Adrian Rivas marched with Pacific Crest as a charter member from 1993 through 1997, when he aged out with the corps. He was in the baritone/euphonium section then went on to serve as drum major for his last two years. Now as an alum, Adrian continues giving to the place he calls home.
How did you become involved with Drum Corps?
I didn’t know about drum corps really until high school. But I grew up in Diamond Bar and Pacific Crest’s rehearsals were in Diamond Bar High School’s band room. My band director was one of the instructors and the brass arranger was also from my high school.
How did Pacific Crest influence you outside of the activity?
Drum corps was an outlet for me to keep doing what I loved after I graduated high school. It was an opportunity to learn a new instrument because I was a woodwind, and it allowed me to have a different level of excellence. It was a competitive thing I enjoyed. I think that’s why I did it when I was younger, but as I grew up I just enjoyed all the lessons I had learned about responsibility and leadership. I was interacting with people from all over California, people who come from different walks of life that I would have never really known, which is what I appreciate [from] the activity.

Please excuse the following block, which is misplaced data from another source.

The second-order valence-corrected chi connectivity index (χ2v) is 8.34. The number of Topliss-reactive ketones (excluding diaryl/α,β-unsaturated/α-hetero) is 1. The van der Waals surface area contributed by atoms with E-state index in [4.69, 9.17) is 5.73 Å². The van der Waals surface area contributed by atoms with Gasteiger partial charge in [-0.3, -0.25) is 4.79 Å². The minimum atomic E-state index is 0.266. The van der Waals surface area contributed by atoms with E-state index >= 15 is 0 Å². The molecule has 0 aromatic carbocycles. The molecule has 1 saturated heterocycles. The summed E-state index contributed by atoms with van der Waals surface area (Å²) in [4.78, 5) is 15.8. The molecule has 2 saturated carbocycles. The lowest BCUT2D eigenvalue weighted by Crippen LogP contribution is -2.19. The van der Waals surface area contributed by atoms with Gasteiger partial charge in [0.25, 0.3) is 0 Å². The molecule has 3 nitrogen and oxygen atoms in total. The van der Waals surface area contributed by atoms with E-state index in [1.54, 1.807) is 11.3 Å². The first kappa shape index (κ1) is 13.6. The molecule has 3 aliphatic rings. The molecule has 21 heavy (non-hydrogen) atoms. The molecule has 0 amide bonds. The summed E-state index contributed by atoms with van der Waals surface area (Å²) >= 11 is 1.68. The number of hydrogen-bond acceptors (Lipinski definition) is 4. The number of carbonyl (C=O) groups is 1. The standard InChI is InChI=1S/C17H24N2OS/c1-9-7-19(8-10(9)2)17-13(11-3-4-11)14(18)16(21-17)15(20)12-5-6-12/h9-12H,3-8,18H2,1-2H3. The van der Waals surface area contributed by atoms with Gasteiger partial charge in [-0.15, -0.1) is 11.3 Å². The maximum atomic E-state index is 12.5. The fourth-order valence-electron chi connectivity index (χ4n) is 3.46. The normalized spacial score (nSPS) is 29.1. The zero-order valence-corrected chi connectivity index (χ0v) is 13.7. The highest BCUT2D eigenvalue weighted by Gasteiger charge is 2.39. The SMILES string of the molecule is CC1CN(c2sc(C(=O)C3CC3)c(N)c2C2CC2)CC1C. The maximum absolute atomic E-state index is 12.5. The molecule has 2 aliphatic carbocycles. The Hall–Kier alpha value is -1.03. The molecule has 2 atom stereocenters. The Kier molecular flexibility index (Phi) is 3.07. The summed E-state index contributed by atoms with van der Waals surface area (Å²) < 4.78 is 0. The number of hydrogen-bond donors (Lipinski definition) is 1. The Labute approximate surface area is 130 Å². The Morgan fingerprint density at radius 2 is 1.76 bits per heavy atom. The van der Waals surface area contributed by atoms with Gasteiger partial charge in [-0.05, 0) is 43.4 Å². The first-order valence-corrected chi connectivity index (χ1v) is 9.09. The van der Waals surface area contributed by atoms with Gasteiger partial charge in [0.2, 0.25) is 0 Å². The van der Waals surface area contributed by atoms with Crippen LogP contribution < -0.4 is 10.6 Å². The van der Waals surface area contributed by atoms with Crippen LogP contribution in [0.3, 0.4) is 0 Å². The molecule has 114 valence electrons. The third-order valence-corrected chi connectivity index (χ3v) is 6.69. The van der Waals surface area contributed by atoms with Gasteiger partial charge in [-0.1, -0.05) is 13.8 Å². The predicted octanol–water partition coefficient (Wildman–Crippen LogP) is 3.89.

Are you still involved in the activity or have you ever volunteered for the organization?
I still spend plenty time with PC. I’m on the Board of Directors and I just started my second term. I had been an instructor in some way, shape or form ever since my first year out of drum corps and I’ve been involved every year. One year I was Visual Caption Head and I’ve also done some of the Leadership & Drum Major Training in the past.
Why do you keep coming back to Pacific Crest?
It’s an activity worth fighting for. [Pacific Crest] was so new and so small when I joined [and] it’s been a crazy ride watching everything unfold and stick around for so long. I remember when I was marching we were trying to get four people to fill a baritone line and now you see how many people audition and come back to visit at camps. I think, ‘Wow we were struggling [to fill] a 30-person horn line now look how big it is,’ and I think that’s why I keep giving back. Hundreds, now thousands of people have been impacted. It’s incredible to give this opportunity to people to perform.
Adrian currently works in enterprise technology for the Walt Disney Company in Burbank, CA and resides in Valley Village with wife, Stacy.